We have this ritual at our house where Kim takes the first crack at getting the kids to bed. Success at this stage of the night is recognized when each child has pajamas on. That’s when she clocks out for the evening and I’m supposed to use whatever means necessary to get the kids into their beds and down for the night.
Kim thinks I should take a calm approach which includes using inside voices, a few hugs and lots of love mixed in with a story or two that doesn’t include monsters or robbers hiding under beds or in closets.
But after 12 years of marriage, Kim should know better. My idea of getting the kids down is to wind them up to the point where there’s not a single ounce of energy remaining in their small bodies, and they collapse from exhaustion. Or just the opposite of Kim’s approach.
Tonight I decided to tell Lincoln a scary story. For the story to be extra scary I lay next to him so he can see the expression on my face. I whisper certain parts of the story into his ear that always includes a big hairy spider coming out from under the bed or through the closet to wreak havoc on a normal 6-year old boy who happens to have three sisters and a dog and whose name begins with an “L”.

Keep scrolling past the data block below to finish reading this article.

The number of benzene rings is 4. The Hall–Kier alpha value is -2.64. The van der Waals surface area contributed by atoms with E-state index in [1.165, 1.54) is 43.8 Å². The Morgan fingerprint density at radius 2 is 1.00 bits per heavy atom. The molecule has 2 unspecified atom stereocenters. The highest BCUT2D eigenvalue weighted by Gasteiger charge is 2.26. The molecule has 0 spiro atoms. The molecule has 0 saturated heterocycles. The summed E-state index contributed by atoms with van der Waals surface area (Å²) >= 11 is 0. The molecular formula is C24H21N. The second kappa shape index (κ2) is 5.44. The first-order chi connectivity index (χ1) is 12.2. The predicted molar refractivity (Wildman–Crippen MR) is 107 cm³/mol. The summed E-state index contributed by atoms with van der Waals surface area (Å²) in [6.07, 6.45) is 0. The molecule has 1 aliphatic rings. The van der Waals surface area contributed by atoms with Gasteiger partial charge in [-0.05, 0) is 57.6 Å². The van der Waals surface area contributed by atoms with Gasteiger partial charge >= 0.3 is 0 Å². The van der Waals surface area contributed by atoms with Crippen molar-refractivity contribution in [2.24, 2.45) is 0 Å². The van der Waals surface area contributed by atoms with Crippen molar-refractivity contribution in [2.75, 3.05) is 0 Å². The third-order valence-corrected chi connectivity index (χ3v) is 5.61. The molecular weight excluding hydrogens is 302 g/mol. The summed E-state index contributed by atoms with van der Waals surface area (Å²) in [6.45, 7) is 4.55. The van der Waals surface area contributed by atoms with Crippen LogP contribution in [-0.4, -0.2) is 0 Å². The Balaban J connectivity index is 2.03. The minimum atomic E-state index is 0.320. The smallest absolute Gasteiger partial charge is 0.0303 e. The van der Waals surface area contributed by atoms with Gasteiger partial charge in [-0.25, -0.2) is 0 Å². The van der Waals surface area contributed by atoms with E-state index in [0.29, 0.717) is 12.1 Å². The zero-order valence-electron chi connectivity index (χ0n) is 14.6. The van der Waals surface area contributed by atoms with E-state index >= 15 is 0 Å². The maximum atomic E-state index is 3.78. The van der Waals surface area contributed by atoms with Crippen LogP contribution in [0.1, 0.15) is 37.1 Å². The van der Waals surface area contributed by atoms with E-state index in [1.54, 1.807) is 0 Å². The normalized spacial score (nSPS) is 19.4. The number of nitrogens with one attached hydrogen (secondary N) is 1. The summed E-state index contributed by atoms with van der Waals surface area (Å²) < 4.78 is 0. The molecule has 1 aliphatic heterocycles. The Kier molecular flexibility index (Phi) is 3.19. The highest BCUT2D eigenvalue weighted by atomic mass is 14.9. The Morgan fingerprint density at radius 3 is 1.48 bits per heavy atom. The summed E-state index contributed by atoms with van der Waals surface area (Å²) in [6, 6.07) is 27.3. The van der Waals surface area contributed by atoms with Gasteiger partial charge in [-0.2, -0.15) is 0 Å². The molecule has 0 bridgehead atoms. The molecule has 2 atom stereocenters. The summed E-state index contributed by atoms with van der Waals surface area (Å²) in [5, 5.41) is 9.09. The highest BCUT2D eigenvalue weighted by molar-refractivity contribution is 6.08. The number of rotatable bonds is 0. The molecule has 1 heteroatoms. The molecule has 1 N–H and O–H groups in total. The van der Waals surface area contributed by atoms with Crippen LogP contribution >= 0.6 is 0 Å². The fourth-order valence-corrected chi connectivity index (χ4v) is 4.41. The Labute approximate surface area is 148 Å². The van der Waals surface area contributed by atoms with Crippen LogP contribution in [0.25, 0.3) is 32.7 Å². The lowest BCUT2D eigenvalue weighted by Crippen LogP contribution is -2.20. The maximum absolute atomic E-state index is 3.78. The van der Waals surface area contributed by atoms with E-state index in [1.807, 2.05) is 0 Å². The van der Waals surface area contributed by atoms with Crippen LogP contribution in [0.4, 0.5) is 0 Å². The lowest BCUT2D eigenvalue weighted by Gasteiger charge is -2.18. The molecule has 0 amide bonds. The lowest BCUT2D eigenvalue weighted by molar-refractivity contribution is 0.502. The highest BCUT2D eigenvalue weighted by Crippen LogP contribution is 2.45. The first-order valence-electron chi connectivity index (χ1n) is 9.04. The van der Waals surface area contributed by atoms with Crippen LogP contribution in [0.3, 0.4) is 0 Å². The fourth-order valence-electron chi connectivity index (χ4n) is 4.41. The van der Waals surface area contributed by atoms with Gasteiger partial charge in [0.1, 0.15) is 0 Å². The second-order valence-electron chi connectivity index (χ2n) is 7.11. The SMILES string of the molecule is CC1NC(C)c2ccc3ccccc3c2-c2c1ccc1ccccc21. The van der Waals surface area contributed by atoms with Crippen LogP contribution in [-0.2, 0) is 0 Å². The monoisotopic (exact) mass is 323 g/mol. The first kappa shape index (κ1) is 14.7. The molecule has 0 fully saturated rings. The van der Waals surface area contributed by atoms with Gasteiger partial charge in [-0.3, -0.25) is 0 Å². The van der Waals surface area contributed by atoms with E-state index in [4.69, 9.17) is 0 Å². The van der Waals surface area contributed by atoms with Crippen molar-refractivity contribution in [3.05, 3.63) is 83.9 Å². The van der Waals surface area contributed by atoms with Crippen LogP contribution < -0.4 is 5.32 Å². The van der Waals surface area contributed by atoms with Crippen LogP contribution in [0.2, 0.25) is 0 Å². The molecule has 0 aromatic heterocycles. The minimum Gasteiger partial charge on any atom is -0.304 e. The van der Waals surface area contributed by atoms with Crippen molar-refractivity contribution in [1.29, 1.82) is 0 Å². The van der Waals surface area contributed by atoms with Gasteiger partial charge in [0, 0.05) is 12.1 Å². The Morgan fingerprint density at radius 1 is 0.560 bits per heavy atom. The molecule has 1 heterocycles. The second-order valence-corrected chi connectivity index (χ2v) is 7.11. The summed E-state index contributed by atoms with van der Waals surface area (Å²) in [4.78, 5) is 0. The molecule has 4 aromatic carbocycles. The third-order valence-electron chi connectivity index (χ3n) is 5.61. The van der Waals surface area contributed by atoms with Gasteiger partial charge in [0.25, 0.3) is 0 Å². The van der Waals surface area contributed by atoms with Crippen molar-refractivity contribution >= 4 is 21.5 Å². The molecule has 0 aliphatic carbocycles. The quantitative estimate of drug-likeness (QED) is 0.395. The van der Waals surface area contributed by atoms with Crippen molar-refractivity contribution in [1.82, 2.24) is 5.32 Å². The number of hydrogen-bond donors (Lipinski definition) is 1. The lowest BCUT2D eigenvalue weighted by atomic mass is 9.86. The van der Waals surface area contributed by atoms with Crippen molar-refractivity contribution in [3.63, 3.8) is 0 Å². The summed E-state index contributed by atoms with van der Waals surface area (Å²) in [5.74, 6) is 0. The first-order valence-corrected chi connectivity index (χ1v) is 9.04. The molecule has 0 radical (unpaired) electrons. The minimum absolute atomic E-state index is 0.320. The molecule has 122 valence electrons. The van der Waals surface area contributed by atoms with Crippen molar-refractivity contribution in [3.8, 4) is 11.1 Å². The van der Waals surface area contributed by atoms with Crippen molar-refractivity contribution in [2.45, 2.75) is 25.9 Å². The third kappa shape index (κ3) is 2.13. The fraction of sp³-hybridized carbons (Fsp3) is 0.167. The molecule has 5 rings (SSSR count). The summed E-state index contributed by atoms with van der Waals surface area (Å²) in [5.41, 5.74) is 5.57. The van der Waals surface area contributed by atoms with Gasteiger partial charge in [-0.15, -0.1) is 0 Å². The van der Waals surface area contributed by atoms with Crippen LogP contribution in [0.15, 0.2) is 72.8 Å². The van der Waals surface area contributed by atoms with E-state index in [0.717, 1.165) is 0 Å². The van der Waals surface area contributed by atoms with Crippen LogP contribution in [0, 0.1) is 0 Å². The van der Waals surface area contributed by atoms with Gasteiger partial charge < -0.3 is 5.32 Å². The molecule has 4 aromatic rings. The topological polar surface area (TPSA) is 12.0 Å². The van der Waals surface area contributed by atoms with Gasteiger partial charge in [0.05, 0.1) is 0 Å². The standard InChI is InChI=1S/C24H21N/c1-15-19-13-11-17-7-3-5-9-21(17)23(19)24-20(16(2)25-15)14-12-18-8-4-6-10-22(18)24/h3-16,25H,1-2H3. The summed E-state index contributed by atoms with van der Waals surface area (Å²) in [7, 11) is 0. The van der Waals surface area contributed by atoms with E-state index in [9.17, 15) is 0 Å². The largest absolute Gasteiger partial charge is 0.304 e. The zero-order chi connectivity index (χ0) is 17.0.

But any similarities to Lincoln is pure coincidence. He loves that part. He grins knowing he’s in on the secret. Tonight’s story took off in a direction that wasn’t making much sense even by my standards.
And then Lincoln had a question that put everything in perspective.
“If I saw a spider, even a big one, why couldn’t I put my shoes on and just STEP ON IT?”
I started to laugh. Lincoln was laughing so hard I wasn’t sure he was breathing. We both recognized the absurdity of my story simultaneously and could not stop laughing. The more I laughed the louder Lincoln laughed as he rolled around the bed.
And then he laughed so hard he fell off the bed and onto the floor.
Of course, this made us laugh even more.
But sure enough. Once I helped Lincoln back into bed, kissed him on the cheek and pulled the covers up high (exactly how he likes them), he was fast asleep in minutes.
When Lincoln is older and doesn’t find much humor in my stories I’m going to remind him of the time he laughed so hard he fell out off the bed.